A darkly-comic and moving portrayal of America’s down-and-out generation.
Directed by Bill Ross IV and Turner Ross, Bloody Nose, Empty Pockets follows the coming and goings of a group of barflies that find solace in a dilapidated Las Vegas bar. Filmed over the final few weeks of the bar’s existence before it’s closed for good, the staff and regulars at the Roaring 20’s contend with the idea of life without their regular drinking joint. Through intergenerational relationships, they discuss the future of America.
Perhaps the most outstanding thing in a long line of outstanding things about Bloody Nose, Empty Pockets, is the filmmaker’s ability achieve a rare neutrality in their approach. Fly-on-the-wall style camera work strikes a perfect balance between understanding and condemnation; it’s entirely the viewer’s choice to whittle the bar’s regulars down to a bunch of sorry lowlifes, or alcoholics who were unjustly born playing catch-up. At no point do we feel a relinquishing hatred towards any of the many characters that flit in and out of scenes, despite some having tired and sour views. At one point, a younger man drunkenly argues with the older barflies, claiming that their generation set him up to fail. It feels like a warranted argument, and some of the older men even begin agree with him, but the bitterness in his voice betrays him as he seeks to lay blame on others for his own failures. Meanwhile, a drunken veteran weeps into his friends arms as he laments his disappointment that younger people have lost respect for what it truly means to go to war. It makes the film a difficult watch at points. It feels unapologetically real, and the characters we meet are captivating. Eccentric but entirely normal — average Americans left behind to rot in a dusty little town called Las Vegas.
Days turn into weeks turn into months inside the bar, and it’s near impossible to tell how much time is passing from scene to scene. But the filmmakers provide crucial context. While the barflies spend their days sipping concoctions out of short glasses and a guitar-playing barman tries to shuffle near-paralytic drunkards out into the street, the television in the corner of the bar relays talk shows, breaking news, and game shows that tell us more about the people inside the bar (and about America as a whole) than simply watching ageing men and women searching for meaning at the bottom of an empty bottle. Bulletins for Trump’s upcoming election flash across the screen, while talk shows discuss cruise liner holidays… out of reach fables and worn-out dreams for the harsh realities that this bar is facing.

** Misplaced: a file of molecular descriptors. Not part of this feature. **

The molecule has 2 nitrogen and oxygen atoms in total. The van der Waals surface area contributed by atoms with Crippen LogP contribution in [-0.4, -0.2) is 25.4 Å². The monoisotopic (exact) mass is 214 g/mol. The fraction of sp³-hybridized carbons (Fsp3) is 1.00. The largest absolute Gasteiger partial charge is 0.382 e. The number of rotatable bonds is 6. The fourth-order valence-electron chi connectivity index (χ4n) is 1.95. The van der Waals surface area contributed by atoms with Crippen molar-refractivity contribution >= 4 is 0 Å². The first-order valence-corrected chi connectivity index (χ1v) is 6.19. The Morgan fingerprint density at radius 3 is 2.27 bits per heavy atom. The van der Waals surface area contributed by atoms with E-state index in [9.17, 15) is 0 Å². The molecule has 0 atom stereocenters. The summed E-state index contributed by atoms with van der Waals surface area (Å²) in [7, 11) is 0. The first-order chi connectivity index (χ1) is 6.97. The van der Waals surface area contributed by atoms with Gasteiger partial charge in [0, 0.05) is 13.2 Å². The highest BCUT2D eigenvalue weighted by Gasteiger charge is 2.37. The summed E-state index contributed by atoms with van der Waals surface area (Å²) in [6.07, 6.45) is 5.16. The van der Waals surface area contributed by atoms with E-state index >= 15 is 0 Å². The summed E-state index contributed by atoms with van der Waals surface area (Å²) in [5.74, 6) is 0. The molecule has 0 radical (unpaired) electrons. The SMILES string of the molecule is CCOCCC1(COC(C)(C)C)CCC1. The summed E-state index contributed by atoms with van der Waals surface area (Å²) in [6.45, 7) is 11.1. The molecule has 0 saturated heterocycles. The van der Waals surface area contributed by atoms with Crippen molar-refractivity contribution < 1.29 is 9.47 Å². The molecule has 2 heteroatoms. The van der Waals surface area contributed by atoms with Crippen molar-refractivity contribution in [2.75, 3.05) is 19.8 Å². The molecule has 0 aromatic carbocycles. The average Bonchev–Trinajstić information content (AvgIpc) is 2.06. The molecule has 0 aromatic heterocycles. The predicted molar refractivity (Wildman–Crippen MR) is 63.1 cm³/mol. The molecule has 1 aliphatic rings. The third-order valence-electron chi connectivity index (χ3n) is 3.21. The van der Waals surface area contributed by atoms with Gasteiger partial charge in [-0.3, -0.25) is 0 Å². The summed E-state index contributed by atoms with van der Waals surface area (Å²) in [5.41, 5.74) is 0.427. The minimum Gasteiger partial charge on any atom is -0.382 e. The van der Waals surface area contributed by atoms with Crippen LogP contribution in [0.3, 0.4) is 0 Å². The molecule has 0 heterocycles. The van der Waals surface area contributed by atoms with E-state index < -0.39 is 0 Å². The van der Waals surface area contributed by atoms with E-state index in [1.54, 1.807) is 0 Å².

Crucially, the filmmaking doesn’t intrude on these character’s lives. We see them sit, drink, talk, cry, laugh, dance, celebrate and fight with each other as if watching a family. We grow attached, but we feel detached. It’s not relatable but you understand the pain the characters feel (and in some cases, choose to ignore). Their home — this cheap, dingy bar — is closing for good. And it’s hard to stomach.
Bloody Nose, Empty Pockets is an important and heartbreaking look at blue-collar America from the view through the bottom of a whisky glass. A stoic and brave glimpse into the ups and downs alcoholics face on a daily basis, and an even more harrowing look into a nation on the verge of dividing its young and old irreversibly. It’s bleak in subject matter, but startlingly heartwarming in its approach, and although the bar may be closed, this film ensures we understand that the issues this documentary raises are still very much open.
This article was produced in conjuncture with Cinephemera, a joint venture by Betty Woodhouse and Connor Cudmore that combines design and words to discuss film.
Words by Connor Cudmore
Design by Betty Woodhouse